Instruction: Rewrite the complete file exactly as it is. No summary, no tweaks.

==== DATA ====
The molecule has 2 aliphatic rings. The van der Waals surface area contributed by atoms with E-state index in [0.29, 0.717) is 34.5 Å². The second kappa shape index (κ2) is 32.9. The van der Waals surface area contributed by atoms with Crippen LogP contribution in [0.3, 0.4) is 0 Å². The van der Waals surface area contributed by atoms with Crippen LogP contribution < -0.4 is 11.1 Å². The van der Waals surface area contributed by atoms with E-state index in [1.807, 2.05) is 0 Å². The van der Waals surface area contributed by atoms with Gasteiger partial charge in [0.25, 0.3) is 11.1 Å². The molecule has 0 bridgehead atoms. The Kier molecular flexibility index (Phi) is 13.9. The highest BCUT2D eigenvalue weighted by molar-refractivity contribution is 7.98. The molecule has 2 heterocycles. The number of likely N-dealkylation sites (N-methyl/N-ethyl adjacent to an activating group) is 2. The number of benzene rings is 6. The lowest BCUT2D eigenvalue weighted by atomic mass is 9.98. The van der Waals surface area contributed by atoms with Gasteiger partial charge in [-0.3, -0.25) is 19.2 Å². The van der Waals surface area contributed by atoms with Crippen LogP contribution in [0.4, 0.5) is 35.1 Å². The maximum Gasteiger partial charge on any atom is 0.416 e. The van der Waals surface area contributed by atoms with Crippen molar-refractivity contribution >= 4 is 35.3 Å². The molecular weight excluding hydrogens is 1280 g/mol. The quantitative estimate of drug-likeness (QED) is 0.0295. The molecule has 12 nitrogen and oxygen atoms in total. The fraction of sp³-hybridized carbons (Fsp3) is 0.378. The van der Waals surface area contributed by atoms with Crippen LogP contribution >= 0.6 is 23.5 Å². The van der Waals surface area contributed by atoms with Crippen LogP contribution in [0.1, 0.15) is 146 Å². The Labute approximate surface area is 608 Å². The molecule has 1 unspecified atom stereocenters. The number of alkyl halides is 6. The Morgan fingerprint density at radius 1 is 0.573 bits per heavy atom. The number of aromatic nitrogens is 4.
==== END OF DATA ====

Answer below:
The molecule has 2 aliphatic rings. The van der Waals surface area contributed by atoms with E-state index in [0.29, 0.717) is 34.5 Å². The second kappa shape index (κ2) is 32.9. The van der Waals surface area contributed by atoms with Crippen LogP contribution in [0.3, 0.4) is 0 Å². The van der Waals surface area contributed by atoms with Crippen LogP contribution < -0.4 is 11.1 Å². The van der Waals surface area contributed by atoms with E-state index in [1.807, 2.05) is 0 Å². The van der Waals surface area contributed by atoms with Gasteiger partial charge in [0.25, 0.3) is 11.1 Å². The molecule has 0 bridgehead atoms. The Kier molecular flexibility index (Phi) is 13.9. The highest BCUT2D eigenvalue weighted by molar-refractivity contribution is 7.98. The molecule has 2 heterocycles. The number of likely N-dealkylation sites (N-methyl/N-ethyl adjacent to an activating group) is 2. The number of benzene rings is 6. The lowest BCUT2D eigenvalue weighted by atomic mass is 9.98. The van der Waals surface area contributed by atoms with Gasteiger partial charge in [-0.3, -0.25) is 19.2 Å². The van der Waals surface area contributed by atoms with Crippen LogP contribution in [0.4, 0.5) is 35.1 Å². The maximum Gasteiger partial charge on any atom is 0.416 e. The van der Waals surface area contributed by atoms with Crippen molar-refractivity contribution >= 4 is 35.3 Å². The molecular weight excluding hydrogens is 1280 g/mol. The quantitative estimate of drug-likeness (QED) is 0.0295. The molecule has 12 nitrogen and oxygen atoms in total. The fraction of sp³-hybridized carbons (Fsp3) is 0.378. The van der Waals surface area contributed by atoms with Crippen LogP contribution >= 0.6 is 23.5 Å². The van der Waals surface area contributed by atoms with Crippen LogP contribution in [0.1, 0.15) is 146 Å². The Labute approximate surface area is 608 Å². The molecule has 1 unspecified atom stereocenters. The number of alkyl halides is 6. The Morgan fingerprint density at radius 1 is 0.573 bits per heavy atom. The number of aromatic nitrogens is 4.